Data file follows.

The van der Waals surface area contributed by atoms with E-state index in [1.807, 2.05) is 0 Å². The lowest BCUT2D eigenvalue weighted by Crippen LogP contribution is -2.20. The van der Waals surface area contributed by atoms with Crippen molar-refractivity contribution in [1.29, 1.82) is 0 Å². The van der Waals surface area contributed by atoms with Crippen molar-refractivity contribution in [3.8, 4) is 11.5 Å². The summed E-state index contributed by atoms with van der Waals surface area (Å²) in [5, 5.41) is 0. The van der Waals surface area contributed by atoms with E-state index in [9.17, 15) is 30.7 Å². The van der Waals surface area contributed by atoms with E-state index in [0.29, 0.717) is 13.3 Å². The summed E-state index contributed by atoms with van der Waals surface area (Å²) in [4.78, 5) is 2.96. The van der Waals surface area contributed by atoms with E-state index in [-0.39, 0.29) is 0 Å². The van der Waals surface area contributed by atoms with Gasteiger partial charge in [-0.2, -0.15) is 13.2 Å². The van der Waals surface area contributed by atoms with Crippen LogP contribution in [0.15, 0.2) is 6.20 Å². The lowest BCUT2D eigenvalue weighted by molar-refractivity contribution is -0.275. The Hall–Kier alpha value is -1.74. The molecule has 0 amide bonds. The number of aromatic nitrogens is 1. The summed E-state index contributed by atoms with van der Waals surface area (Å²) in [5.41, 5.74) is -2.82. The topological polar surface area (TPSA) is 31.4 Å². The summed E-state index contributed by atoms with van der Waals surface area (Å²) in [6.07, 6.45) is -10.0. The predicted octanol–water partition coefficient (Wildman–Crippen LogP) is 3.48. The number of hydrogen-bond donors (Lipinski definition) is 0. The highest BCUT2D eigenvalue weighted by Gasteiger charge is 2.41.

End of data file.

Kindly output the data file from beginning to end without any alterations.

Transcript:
The van der Waals surface area contributed by atoms with E-state index in [1.807, 2.05) is 0 Å². The lowest BCUT2D eigenvalue weighted by Crippen LogP contribution is -2.20. The van der Waals surface area contributed by atoms with Crippen molar-refractivity contribution in [1.29, 1.82) is 0 Å². The van der Waals surface area contributed by atoms with Crippen molar-refractivity contribution in [3.8, 4) is 11.5 Å². The summed E-state index contributed by atoms with van der Waals surface area (Å²) in [5, 5.41) is 0. The van der Waals surface area contributed by atoms with E-state index in [9.17, 15) is 30.7 Å². The van der Waals surface area contributed by atoms with E-state index in [0.29, 0.717) is 13.3 Å². The summed E-state index contributed by atoms with van der Waals surface area (Å²) in [4.78, 5) is 2.96. The van der Waals surface area contributed by atoms with E-state index in [-0.39, 0.29) is 0 Å². The van der Waals surface area contributed by atoms with Gasteiger partial charge in [-0.2, -0.15) is 13.2 Å². The van der Waals surface area contributed by atoms with Crippen LogP contribution in [0.15, 0.2) is 6.20 Å². The lowest BCUT2D eigenvalue weighted by molar-refractivity contribution is -0.275. The Hall–Kier alpha value is -1.74. The molecule has 0 amide bonds. The number of aromatic nitrogens is 1. The summed E-state index contributed by atoms with van der Waals surface area (Å²) in [5.41, 5.74) is -2.82. The topological polar surface area (TPSA) is 31.4 Å². The summed E-state index contributed by atoms with van der Waals surface area (Å²) in [6.07, 6.45) is -10.0. The predicted octanol–water partition coefficient (Wildman–Crippen LogP) is 3.48. The number of hydrogen-bond donors (Lipinski definition) is 0. The highest BCUT2D eigenvalue weighted by Gasteiger charge is 2.41.